I had long ago resolved, if we escaped before the 15th, or the 20th April at the latest, to go to Newfoundland to refresh the crew and to refit, even if no damage from the ice should be sustained. In order to do so it would have been necessary for us to visit a Greenland port for a supply of water. We could not have calculated upon much assistance from our engines upon such a voyage, Mr. Brand alone being capable of working the engines, so that ten or twelve hours daily is all the steaming that could have been expected.

But we are still ice-locked, so I purpose going to Holsteinborg in preference to a more southern port, as there we may expect to get reindeer and a small supply of stores suitable to our wants. The whalers sometimes reach Disco in March, Upernivik in May, and the North Water early in June. Unless we should be at once set free, we would not have time to spare for a Newfoundland voyage.



_24th._--Another anxious week has passed. Latterly we have experienced south-westerly currents similar to those which Parry describes when beset here in June, 1819. To-day we have had a strong S.E. breeze, with snow and dark weather. The wind had greatly moderated when the swell reached us about eight o'clock this evening. It is now ten o'clock; the long ocean swell already lifts its crest five feet above the hollow of the sea, causing its thick covering, of icy fragments to dash against each other and against us with unpleasant violence. It is however very beautiful to look upon, the dear old familiar ocean-swell! it has long been a stranger to us, and is welcome in our solitude. If the 'Fox' was as solid as her neighbors, I am quite sure she would enter into this ice-tournament with all their apparent heartiness, instead of audibly making known her sufferings to us. Every considerable surface of ice has been broken into many smaller ones; with feelings of exultation I watched the process from aloft. A floe-piece near us, of 100 yards in diameter, was speedily cracked so as to resemble a sort of labyrinth, or, still more, a field-spider's web. In the course of half an hour the family resemblance was totally lost; they had so battered each other, and struggled out of their original regularity. The rolling sea can no longer be checked; "the pack has taken upon itself the functions of an ocean," as Dr. Kane graphically expresses it.

_26th._--At sea! How am I to describe the events of the last two days?

It has pleased God to accord to us a deliverance in which His merciful protection contrasts--how strongly!--with our own utter helplessness; as if the successive mercies vouchsafed to us during our long, long winter and mysterious ice-drift had been concentrated and repeated in a single act. Thus forcibly does His great goodness come home to the mind!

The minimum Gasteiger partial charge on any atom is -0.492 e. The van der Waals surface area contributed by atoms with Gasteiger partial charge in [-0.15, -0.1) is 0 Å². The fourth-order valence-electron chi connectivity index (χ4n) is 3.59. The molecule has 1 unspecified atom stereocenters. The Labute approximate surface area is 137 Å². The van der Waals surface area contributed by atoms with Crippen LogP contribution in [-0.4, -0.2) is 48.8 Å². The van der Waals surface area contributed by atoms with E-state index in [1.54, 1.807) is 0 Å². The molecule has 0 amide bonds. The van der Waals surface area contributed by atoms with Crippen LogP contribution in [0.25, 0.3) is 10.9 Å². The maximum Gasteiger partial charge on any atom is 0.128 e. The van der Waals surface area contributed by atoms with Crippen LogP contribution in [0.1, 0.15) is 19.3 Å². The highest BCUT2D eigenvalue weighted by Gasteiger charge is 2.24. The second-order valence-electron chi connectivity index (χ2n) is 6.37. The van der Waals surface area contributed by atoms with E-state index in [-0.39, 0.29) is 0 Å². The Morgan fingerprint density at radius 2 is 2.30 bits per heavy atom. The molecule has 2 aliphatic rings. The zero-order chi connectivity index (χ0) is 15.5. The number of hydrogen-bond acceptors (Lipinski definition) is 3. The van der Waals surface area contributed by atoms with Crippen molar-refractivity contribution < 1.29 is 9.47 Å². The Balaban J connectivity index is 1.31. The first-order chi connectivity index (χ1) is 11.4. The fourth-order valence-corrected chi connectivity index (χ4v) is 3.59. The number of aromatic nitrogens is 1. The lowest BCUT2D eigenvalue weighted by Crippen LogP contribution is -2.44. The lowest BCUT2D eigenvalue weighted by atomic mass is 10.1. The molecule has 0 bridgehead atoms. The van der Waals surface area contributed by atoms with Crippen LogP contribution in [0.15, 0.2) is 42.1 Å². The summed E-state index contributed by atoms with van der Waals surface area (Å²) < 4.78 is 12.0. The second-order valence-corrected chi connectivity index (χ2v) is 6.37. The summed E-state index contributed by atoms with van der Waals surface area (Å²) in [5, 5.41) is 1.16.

I am in no humor for writing, being still tired, seedy, and perhaps a little seasick; at least I have a headache, caused by the rolling of the ship and rattling noise of everything.


On Saturday night, the 24th, I went on deck to spend the greater part of it in watching, and to determine what to do. The swell greatly increased; it had evidently been approaching for hours before it reached us, since it rose in proportion as the ice was broken up into smaller pieces. In a short time but few of them were equal in size to the ship's deck; most of them not half so large. I knew that near the pack-edge the sea would be very heavy and dangerous; but the wind was now fair, and having auxiliary steam-power, I resolved to push out of the ice if possible.

Shortly after midnight the ship was under sail, slowly boring her way to the eastward; at two o'clock on Sunday morning commenced steaming, the wind having failed. By eight o'clock we had advanced considerably to the eastward, and the swell had become dangerously high, the waves rising ten feet above the trough of the sea. The shocks of the ice against the ship were alarmingly heavy; it became necessary to steer exactly head-on to swell. We slowly passed a small iceberg 60 or 70 feet high; the swell forced it crashing through the pack, leaving a small water-space in its wake, but sufficient to allow the seas to break against its cliffs, and throw the spray in heavy showers quite over its summit.


The day wore on without change, except that the snow and mists cleared off. Gradually the swell increased, and rolled along more swiftly, becoming in fact a very heavy regular sea, rather than a swell. The ice often lay so closely packed that we could hardly force ahead, although the fair wind had again freshened up. Much heavy hummocky ice and large berg-pieces lay dispersed through the pack; a single thump from any of them would have been instant destruction. By five o'clock the ice became more loose, and clear spaces of water could be seen ahead. We went faster, received fewer though still more severe shocks, until at length we had room to steer clear of the heaviest pieces; and at eight o'clock we emerged from the villanous "pack," and were running fast through straggling pieces into a clear sea. The engines were stopped, and Mr.

Brand permitted to rest after eighteen hours' duty, for we now have no one else capable of driving the engines.

Throughout the day I trembled for the safety of the rudder, and screw; deprived of the one or the other, even for half an hour, I think our fate would have been sealed; to have steered in any other direction than _against_ the swell would have exposed, and probably sacrificed both.


Our bow is very strongly fortified, well plated externally with iron, and so very sharp that the ice-masses, repeatedly hurled against the ship by the swell as she rose to meet it, were thus robbed of their destructive force; they struck us obliquely, yet caused the vessel to shake violently, the bells to ring, and almost knocked us off our legs.

Chapter end